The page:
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by Daniele Scarpa Kos
Used to be a cheesburger and fries from Soup Burg. Now it's something nice from Grace's Market.
yes Miles, bt t question is another....
Bauhaus is an "order of architecture"?
Ionic Order + Bauhaus = Postmodernism
This sounds like the same idea that spawned Andres Duany's upcoming book Heterodoxia Architectonica:
"I would propose a new ethos – one no longer dedicated to the polishing of the classical canon of Vitruvius, Palladio and Vignola, but to supplementing that canon. Because this process cannot be allowed to devolveinto neo-postmodernist dissipation, it should still be based on the authority of masters and masterpieces. First, we must transcend the closed historic treatises, to rescue that which was discarded in the reductive process of writing them. Then we must recover to our side those transitional 19th- and 20th‑century architects who have been assigned to the modernist camp -- where they reside as the foundation of their authority -- when they are, in fact, the last great flowering of classicism. An expanded canon would include newly drawn plates alongside Vignola’s: the Orders of masters such as Gilly, Soane, Thompson, Garnier, Perret, Hoffman, Loos, Asplund, Piacentini, Terragni, Stern, Graves, Porphyrios and Rob Krier. This treatise would claim an enormous amount of new territory for classicism. We are almost there. We have only to climb one last Everest.” Andres Duany
interesting ramifications of architectural theories...
actually, what's interesting to me is that duany would be willing to give such authority to single architects, thereby undermining the canon of established/recognized orders.
as i noted in the other thread [http://archinect.com/forum/thread/36407294/should-bauhaus-be-considered-an-order-of-architecture/0#last], the established orders evolved over time and reached a point where there was some consensus regarding what defined 'doric' vs 'corinthian'.
to fix as canonical the one-off product of asplund on one job would be pretty extraordinary, wouldn't it?
i've seen all the plates and been party to a lot of discussions around the book. my take is that this is less an effort to 'fix' other orders as 'canon' so much as it's a provocation to consider what to do with a whole world of architecture that doesn't neatly fit into what's recognized as the classical canon. it's a much more expansive project - to consider why classical architecture has allowed itself (or allowed others) to pin it into such a narrow definition. in other words, why does most of what we consider classical architecture have to begin and end with the five orders?
and we've given a lot of weight to vignola's singular interpretation, no? even though it's primary goal was to codify a lineage of work, it'd be hard to argue that the 5 orders were the only history that matters.
one way duany's laid this out is to consider canon in 3 parts: the classical, the traditional and the vernacular. the gap between the classical and the traditional seems to be the most fascinating and fertile territory that's being examined.
in other words, why does most of what we consider classical architecture have to begin and end with the five orders?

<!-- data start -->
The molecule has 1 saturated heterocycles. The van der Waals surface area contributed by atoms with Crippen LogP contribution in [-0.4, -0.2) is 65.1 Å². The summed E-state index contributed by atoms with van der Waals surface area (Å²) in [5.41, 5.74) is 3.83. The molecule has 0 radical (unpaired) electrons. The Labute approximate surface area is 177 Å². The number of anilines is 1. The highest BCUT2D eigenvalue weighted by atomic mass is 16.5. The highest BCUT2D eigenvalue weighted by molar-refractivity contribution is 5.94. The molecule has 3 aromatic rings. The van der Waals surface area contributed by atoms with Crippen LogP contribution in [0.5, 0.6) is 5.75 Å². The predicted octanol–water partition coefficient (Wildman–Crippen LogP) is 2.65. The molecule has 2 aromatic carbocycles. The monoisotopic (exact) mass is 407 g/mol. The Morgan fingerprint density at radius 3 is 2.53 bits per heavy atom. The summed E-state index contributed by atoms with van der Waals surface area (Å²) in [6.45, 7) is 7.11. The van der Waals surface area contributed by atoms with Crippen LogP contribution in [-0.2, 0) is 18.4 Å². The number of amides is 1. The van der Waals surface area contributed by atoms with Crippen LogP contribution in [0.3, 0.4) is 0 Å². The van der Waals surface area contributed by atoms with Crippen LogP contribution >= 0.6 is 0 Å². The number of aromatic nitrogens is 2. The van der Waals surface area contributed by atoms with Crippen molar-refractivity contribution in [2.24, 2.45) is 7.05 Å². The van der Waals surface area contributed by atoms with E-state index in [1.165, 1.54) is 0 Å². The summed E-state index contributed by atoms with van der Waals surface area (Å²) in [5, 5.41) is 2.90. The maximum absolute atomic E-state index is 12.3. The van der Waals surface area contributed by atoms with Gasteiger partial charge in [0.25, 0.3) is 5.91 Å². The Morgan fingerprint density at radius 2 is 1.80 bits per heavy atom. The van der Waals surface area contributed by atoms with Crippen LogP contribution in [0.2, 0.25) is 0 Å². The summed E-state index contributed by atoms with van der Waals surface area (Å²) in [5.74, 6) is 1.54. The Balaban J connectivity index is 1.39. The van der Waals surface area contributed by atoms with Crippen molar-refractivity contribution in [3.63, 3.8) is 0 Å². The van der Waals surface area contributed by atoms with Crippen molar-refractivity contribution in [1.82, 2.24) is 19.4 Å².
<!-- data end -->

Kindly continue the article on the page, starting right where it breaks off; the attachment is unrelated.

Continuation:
because of a ethnocentric and eurocentric view of architectural history.
i have nothing to add to this discussion other than to say that i'm really digging that drawing at the top of that duany lecture poster.
Otto Wagner in "Heterodoxia Architectonica"
still think that he really ought to at least have named the 'order' after the individual building from which he's taking the example - not the architect. wagner did a lot of different projects and the 'order' was different across his career.
i acknowledge greg's points above about the authority of vignola and others who attempted to define the canon. the authority, though, wasn't established just in vignola's or alberti's authorship of a text so much as it was in generations of architects who used these texts. in a similar way a.j. downing's work became a model.
to take singular works of architecture and retroactively bestow that authority on them in our time of kaleidoscopic form/styling is presumptuous, reductive, and largely unhelpful. duany is maybe attempting to assume a similar authority as that of vignola? isn't this just an attempt to use other designer/authors' works to make yet another pattern book? will the next seaside be a collage of 'orders' based on calatrava, gaudi, wagner, and eisenman? what a mess.
my experience of lectures by duany is that he's such an evangelical and charismatic presence that he can have you nodding along during his presentation. after the presentation - when you actually allow yourself to think critically about what he's presented - you realize how it's all seduction and over-simplification. i expect this book and its very interesting graphics would be similar. i'll check it out to confirm.
+ 1 Duany
"Go get coffee."
4" diameter pipe column.
if it's any good, it's called a "sammich." and this is what it looks like:
excellent idea Miles - with or w/o sugar?
south park order
hot dog order
dirty dishes order
Acanthus plants and corinthian columns...
The Corinthian is stated to be the most ornate of the orders, characterized by slender fluted columns and elaborate capitals decorated with acanthus leaves and scrolls.
Acanthus wallpaper designed by William Morris
(The Origin of the Corinthian Order, engraving)>>>
>>>G.Anselmo - Untitled (structure eating lettuce)
>>>here 1 acanthus -oooops!- 1 lettuce is crushed between 2 blocks of granite
>>>contemporary Corinthian Order?